In 1820, Missouri and and Maine entered the Union under the auspices of the Missouri Compromise. Maine was admitted as a free state and Missouri was admitted as a slave state. Through the compromise, the precarious balance of power between the North and South was maintained for a little longer.
Eleven years later, in the summer of 1831, Mormon settlers began to migrate from Ohio to Jackson County, Missouri to establish a new center of Mormon life. The territory was untamed and on the frontier. Life was hard. Nevertheless, the group worked diligently to improve their land and livelihoods.
Unfortunately, their presence was not appreciated by other locals who took a dim view on their new religious neighbors. With Missouri being a slave state, anti-slavery sentiments among the Mormons proved to be a potential threat to slaveholders. The large Mormon presence threatened to upset the political balance that supported Missouri as slave state.
Settler agitation against their Mormon neighbors began in earnest in 1833. A local paper in Independence, MO published a letter signed by community leaders. Here are their unbelievable words:
Clearly, the settlers of Jackson County had little tolerance for their religiously enthused neighbors.
After tensions mounted and the Mormons abandoned their settlements to relocate in Clay County, the Missouri Legislature created two new counties for the Mormons to reside. Caldwell and Daviess Counties were created as safe havens for Mormons to segregate themselves from the rest of the state. The settlements quickly filled to overflowing and Mormon settlers spilled into surrounding areas. Lands were purchased in surrounding counties and tension again began to rise. Tensions erupted into violence including Mormon youth and prisoners killed at the Haun's Mill Massacre.
In 1838 Governor Boggs issued Executive Order 44 "The Mormon Extermination Order":
The result of the extermination order was swift. General Clark surrounded the largest Mormon settlement of Far West and laid it under siege. Mormon settlers capitulated. Terms were issued giving the Mormons until Spring to leave the state or face a slaughter. Rather than waiting, the Mormons abandoned their settlements that winter and left for Illinois.
The material losses were enormous. The 12,000 Mormons left behind their land, their homes, and their possessions. Estimates of financial losses in today's money is around $25 million.
After the exodus, Joseph Smith, the president of the church, traveled to Washington D.C. to seek redress for the abuses the Mormons had experienced. Considering their rights to life, liberty, and the pursuit of happiness to have been trodden down, he took the grievances of the Mormon people to the highest level. Joseph met with President Van Buren to plead for justice. After hearing the issue Van Buren's response was stunning. There are two quotes attributed to his retort upon hearing of the Mormon's deprivations in Missouri:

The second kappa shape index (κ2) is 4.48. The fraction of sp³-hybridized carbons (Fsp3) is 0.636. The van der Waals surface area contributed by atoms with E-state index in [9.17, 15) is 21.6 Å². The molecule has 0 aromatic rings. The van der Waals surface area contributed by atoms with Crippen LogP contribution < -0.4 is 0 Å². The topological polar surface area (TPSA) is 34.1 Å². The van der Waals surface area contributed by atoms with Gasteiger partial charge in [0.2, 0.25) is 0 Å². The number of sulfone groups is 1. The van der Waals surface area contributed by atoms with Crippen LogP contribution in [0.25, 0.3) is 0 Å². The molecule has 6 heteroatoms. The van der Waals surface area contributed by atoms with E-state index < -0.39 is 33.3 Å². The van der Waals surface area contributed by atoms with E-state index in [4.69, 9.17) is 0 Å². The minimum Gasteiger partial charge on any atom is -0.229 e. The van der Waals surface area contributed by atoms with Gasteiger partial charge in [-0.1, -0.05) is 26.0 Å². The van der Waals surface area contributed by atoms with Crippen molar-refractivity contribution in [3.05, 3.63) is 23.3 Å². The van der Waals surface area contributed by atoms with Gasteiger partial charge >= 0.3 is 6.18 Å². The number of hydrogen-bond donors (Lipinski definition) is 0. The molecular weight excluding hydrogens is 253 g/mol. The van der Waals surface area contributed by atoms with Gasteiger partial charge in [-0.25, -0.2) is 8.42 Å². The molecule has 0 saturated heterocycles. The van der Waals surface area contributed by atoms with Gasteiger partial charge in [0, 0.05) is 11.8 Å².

"What can I do? I can do nothing for you, -if I do anything, I shall come in contact with the whole State of Missouri."
"Your cause is just, but I can do nothing for you; if I take up for you, I shall lose the vote of Missouri."
His words (whichever quote you chose) is stunning. We read the words of a calculating politician who is weighing his electoral chances in the run up to an election year. In 1839, Missouri held four electoral votes in the Electoral College. The state also awarded those votes based on a winner-take-all system that Utah and 48 other states still employ today. President Van Buren figured that he would lose all of Missouri's electoral college votes if he helped the Mormons. That was simply too much to ask.
In the end, the result was truly winner-take-all: The mobs took all of the Mormon's wealth and Van Buren took all of Missouri's electoral votes in the 1840 election.
Thus, we see yet another example of how our current winner-take-all electoral college system produces distorted (and in this case grossly unjust) outcomes based on the rules for electing our President. You can learn more about my proposed solution to this problem.